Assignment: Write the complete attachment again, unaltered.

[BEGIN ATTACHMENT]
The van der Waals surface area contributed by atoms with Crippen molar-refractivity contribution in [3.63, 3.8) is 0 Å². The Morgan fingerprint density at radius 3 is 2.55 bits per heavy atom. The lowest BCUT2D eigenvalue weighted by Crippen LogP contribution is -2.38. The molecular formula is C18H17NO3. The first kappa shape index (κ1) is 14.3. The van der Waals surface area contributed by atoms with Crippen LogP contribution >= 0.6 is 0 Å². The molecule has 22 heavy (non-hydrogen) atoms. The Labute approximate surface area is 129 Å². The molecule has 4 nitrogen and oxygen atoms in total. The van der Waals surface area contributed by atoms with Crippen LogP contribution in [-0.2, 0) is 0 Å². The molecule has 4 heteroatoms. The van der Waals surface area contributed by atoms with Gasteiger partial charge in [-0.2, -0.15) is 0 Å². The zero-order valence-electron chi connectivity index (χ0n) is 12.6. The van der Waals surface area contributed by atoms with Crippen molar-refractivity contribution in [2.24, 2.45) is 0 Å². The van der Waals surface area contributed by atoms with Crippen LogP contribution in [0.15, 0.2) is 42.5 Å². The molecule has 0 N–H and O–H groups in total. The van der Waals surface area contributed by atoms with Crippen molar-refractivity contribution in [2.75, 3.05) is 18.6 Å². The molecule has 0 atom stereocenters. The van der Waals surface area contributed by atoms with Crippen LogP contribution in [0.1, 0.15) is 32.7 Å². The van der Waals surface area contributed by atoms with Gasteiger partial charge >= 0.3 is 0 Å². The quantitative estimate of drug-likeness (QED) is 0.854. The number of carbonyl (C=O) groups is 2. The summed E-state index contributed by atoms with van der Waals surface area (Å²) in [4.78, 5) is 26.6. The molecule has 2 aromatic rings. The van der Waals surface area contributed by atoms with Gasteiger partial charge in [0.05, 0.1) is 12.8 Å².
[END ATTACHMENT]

The van der Waals surface area contributed by atoms with Crippen molar-refractivity contribution in [3.63, 3.8) is 0 Å². The Morgan fingerprint density at radius 3 is 2.55 bits per heavy atom. The lowest BCUT2D eigenvalue weighted by Crippen LogP contribution is -2.38. The molecular formula is C18H17NO3. The first kappa shape index (κ1) is 14.3. The van der Waals surface area contributed by atoms with Crippen LogP contribution >= 0.6 is 0 Å². The molecule has 22 heavy (non-hydrogen) atoms. The Labute approximate surface area is 129 Å². The molecule has 4 nitrogen and oxygen atoms in total. The van der Waals surface area contributed by atoms with Crippen LogP contribution in [-0.2, 0) is 0 Å². The molecule has 4 heteroatoms. The van der Waals surface area contributed by atoms with Gasteiger partial charge in [-0.2, -0.15) is 0 Å². The zero-order valence-electron chi connectivity index (χ0n) is 12.6. The van der Waals surface area contributed by atoms with Crippen molar-refractivity contribution in [2.24, 2.45) is 0 Å². The van der Waals surface area contributed by atoms with Crippen LogP contribution in [0.15, 0.2) is 42.5 Å². The molecule has 0 N–H and O–H groups in total. The van der Waals surface area contributed by atoms with Crippen molar-refractivity contribution in [2.75, 3.05) is 18.6 Å². The molecule has 0 atom stereocenters. The van der Waals surface area contributed by atoms with Crippen LogP contribution in [0.1, 0.15) is 32.7 Å². The van der Waals surface area contributed by atoms with Gasteiger partial charge >= 0.3 is 0 Å². The quantitative estimate of drug-likeness (QED) is 0.854. The number of carbonyl (C=O) groups is 2. The summed E-state index contributed by atoms with van der Waals surface area (Å²) in [4.78, 5) is 26.6. The molecule has 2 aromatic rings. The van der Waals surface area contributed by atoms with Gasteiger partial charge in [0.05, 0.1) is 12.8 Å².